Why Parental Controls Don’t Let Parents Off the Hook

May 9, 2017

Parental controls allow us as parents to control many aspects of our child’s online and social media experiences, from restricting what’s not age appropriate to blocking entire apps. These controls can be helpful, but they’re limited.

In a recent article, New parental controls are great, but don’t let mom and dad off the hook, ConnectSafely Founder Larry Magid expressed a similar thought. Magid stated, “No matter how hard a parent tries, it is almost impossible to use technology to completely protect a child from anything that can go wrong with their use of technology.”

This doesn’t mean we shouldn’t be involved in and aware of what our children are doing online. On the contrary, good parenting means being more engaged than ever, but the majority of that involvement should happen offline. We need to do more than block what our children have access to; we need to model and teach. “The best internet filter is the one that runs between the child’s ears,” said Magid.

Many social networks, After School included, have parental controls that allow us as parents to set restrictions inside the app on our children’s phones. But instead of simply blocking apps from their phones, which is possible but not ideal, we can have a lasting impact by talking to them about proper social media use, which we know as digital citizenship.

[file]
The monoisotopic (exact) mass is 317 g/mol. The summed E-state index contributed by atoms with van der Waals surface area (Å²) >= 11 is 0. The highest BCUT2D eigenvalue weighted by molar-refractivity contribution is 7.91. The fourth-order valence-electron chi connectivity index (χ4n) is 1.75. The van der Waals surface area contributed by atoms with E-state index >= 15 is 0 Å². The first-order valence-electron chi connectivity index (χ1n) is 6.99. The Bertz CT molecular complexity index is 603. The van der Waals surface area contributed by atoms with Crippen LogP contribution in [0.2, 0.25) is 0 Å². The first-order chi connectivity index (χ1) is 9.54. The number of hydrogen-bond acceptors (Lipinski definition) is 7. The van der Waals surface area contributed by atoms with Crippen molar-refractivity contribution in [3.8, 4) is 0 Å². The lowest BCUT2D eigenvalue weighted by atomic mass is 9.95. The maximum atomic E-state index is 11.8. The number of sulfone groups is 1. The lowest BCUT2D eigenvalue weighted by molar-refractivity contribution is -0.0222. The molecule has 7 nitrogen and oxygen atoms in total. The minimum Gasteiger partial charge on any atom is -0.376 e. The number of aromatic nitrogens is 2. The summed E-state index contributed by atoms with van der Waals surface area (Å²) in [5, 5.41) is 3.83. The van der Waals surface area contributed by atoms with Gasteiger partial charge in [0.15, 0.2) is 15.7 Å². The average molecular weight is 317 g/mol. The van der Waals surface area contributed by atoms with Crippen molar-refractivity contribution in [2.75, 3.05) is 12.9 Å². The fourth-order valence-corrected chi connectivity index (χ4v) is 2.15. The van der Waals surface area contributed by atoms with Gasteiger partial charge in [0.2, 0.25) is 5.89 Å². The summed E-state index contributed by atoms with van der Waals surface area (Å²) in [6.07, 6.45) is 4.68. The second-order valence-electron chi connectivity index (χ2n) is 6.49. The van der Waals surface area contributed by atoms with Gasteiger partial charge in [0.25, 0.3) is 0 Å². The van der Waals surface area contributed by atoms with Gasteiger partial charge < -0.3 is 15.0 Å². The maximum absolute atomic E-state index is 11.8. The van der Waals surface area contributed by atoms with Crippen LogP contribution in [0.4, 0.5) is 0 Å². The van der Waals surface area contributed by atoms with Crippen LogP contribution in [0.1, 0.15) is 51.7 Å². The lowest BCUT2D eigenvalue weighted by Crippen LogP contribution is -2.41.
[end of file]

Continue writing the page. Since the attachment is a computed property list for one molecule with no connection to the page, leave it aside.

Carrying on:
Blocking apps also overlooks some of the real problems and struggles our children may be having and going through according to Magid. “Studies have shown that kids who get into some type of trouble online are often risk-takers in other aspects of their lives as well. And if you think a monitoring program will stop cyberbullying, consider that most bullying takes place in person and not online, and even when it is online (or mobile) it is often a reflection of what’s going on at school or wherever kids are hanging out.”

Technology has changed our job as parents, but it hasn’t changed our role in actively raising young people with values that will serve them well in life. “Remember that our role as parents isn’t just to raise kids, it’s also to raise adults…That’s why, even if you use controls, I urge parents to wean their kids off them during their teen years and encourage that filter between their ears to take over,” Magid concludes.

By working to get through to them with conversation and being involved in their lives, we can have a very real impact greater than what would come from blocking an app or taking away their smartphone. Technology will always be a part of their life, and it’s our responsibility to help them use it responsibly.

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This post was written by After School Communications Manager Michael Luchies. Follow the After School Safety Team @SafetyonSocial.  

After School uses proactive moderation, a Zero Tolerance Policy against cyberbullying and threats, and digital citizenship efforts to guide teens towards positive and healthy use of technology and to keep After School a fun and safe online space. Learn more about our safety efforts on the After School Safety Page here.

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